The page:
Let’s Cook: Beach Blanket Bounty of Late Summer Vegetables
by Alison Boyd & William Sertl
Neighbor Patty got a new Traeger grill and wanted to test drive it with a 10-pound brisket, so we decided to invite everyone we knew to a beach party to celebrate the end of summer.
The beach in question, Goose Creek, is only a quarter mile down the road, but that seemed like a long way to drag a grill, although the Traeger does have wheels. Since guests would probably come dressed for dinner, we realized nobody would want to swim either, so we decided to have what the Early Settlers used call a dry splash party, next to Patty’s pool.
Neighbor Patty spent a good chunk of the day with the brisket, cooking it slowly while fat sizzled into the pit. Because she always worries guests won’t have enough to eat, she threaded some orange-glazed chickens onto the spit and started them going after the brisket came off.
The heat and humidity were intense, but we were able to set up a nice spread outside by the pool before the Main Event. Neighbor Kim brought her homemade raw-milk cheeses and a big round loaf of sourdough from a starter sent by her friend in Japan. Farmer Ira came with a bucket of sunflowers, and there was plenty of wine. We, as co-hosts, arrived early with three showy platters, as colorful as the flowers and pots around the patio. There was nothing hors d’oeuvre-y about our dishes; each was a worthy first course unto itself.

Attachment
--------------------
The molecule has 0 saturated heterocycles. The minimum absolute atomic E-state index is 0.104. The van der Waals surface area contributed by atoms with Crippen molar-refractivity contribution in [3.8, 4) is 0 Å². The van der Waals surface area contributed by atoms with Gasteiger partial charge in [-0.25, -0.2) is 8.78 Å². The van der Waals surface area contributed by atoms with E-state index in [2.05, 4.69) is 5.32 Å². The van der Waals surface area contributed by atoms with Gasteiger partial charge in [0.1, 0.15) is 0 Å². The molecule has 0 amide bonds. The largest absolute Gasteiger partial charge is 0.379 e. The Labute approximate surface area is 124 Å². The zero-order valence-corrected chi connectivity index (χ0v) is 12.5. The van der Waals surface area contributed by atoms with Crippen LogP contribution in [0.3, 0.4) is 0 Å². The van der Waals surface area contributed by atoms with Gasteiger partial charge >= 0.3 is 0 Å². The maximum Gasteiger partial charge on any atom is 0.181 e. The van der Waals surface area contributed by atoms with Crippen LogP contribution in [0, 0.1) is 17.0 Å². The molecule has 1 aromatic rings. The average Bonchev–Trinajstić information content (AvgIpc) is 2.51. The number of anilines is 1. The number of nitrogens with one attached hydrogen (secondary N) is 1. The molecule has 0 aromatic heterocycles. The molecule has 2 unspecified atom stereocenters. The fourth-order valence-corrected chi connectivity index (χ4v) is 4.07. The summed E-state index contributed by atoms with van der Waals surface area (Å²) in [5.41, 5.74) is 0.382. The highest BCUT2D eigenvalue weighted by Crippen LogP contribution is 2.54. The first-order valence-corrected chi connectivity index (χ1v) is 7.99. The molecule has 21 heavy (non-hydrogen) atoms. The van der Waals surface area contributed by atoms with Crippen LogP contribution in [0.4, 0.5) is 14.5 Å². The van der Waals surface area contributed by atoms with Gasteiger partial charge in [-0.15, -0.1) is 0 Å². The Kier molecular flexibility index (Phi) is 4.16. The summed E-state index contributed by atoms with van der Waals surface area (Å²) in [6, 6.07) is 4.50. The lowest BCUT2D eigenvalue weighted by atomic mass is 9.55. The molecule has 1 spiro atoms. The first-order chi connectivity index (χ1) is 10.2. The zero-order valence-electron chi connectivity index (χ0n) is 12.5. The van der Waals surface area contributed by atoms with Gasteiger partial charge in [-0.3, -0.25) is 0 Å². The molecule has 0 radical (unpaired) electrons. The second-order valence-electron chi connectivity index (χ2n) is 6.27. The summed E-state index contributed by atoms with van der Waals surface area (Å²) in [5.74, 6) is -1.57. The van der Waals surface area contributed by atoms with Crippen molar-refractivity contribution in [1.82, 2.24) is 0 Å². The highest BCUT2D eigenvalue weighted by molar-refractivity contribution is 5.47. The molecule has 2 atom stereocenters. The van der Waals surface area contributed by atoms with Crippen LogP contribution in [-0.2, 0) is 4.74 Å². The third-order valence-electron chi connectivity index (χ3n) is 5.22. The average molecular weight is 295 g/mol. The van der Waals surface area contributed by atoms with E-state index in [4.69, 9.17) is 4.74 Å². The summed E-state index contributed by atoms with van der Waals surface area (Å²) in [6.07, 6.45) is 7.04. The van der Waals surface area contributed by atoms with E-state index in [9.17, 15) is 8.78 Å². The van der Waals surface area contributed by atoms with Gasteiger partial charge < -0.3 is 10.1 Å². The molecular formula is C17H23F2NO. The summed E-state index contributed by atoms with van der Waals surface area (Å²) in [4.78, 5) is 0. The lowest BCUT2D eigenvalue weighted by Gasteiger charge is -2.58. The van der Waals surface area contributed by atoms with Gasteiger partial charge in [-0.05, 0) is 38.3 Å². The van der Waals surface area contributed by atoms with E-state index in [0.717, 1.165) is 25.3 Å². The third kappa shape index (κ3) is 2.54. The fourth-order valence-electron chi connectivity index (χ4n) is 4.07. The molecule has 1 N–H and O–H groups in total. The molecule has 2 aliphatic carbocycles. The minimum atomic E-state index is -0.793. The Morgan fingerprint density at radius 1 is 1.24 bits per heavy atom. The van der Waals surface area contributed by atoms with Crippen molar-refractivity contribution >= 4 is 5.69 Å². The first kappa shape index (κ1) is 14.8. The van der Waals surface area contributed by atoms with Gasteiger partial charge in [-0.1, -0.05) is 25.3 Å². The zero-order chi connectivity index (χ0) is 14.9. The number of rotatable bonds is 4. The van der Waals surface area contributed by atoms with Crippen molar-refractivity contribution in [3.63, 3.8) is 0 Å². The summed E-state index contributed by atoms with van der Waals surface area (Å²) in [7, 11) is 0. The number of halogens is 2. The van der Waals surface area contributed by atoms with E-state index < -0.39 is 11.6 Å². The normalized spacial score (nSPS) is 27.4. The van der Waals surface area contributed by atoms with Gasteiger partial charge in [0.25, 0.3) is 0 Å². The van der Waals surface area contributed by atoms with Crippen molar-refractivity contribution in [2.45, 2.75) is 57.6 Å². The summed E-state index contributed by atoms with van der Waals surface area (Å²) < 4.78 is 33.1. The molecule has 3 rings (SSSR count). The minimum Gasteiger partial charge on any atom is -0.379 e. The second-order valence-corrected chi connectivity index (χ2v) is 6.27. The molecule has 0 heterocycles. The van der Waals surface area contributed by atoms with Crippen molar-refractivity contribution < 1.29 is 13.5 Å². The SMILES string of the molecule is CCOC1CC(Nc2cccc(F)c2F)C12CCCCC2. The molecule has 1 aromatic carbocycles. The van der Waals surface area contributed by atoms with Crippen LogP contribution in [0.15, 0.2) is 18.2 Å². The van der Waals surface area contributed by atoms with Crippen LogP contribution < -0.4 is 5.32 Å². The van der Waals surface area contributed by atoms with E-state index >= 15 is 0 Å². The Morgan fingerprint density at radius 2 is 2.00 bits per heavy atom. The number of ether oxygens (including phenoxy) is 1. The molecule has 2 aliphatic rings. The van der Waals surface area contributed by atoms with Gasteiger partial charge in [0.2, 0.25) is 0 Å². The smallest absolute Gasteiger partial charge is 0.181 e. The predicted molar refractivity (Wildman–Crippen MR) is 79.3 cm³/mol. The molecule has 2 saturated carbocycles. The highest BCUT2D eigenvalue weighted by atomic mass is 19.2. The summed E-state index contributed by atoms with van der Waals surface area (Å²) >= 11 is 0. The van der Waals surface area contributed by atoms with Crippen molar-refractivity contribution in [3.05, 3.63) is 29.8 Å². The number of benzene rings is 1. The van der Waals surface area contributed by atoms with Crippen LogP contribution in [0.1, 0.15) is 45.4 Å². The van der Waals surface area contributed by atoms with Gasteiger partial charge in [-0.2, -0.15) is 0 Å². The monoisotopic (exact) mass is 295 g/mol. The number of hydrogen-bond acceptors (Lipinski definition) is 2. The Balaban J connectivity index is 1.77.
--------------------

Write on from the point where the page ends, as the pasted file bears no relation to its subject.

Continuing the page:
It was dark by the time we moved inside, to a table, beautifully set with candles and crystal. Everybody swore they were already stuffed, but they weren’t, and the 10 pounds of brisket moved fast. Still, there was plenty to take home, along with chicken, and, as always, a signature Neighbor Patty treat wrapped in cellophane, this time cupcakes.
The grill and pool should be able to eke out a few more performances before the autumn chill sets in. The peaches and vegetables should be fine for a while but—don’t know—better jump if you’re planning a Farewell to Summer Beach Party. Dry or otherwise, here’s a triumphant trio of recipes to get you started.
Peach Salad with Pickled Blackberries and Capocollo
This salad is best in late summer when peaches and blackberries are at their best. If you can’t find Capocollo (house-cured is best), substitute Prosciutto (thin-sliced) or Serrano ham. Reserve your best olive oil—worth it for this dish—for drizzling to finish the dish.
Make-Ahead Pickled Blackberries
2/3 cup sugar
I cup water
½ lb blackberries
¼ cup (plus two Tbs) red wine vinegar
2 Tbs honey
1 tsp fennel seeds, lightly crushed
1 Tbs black mustard seeds, lightly crushed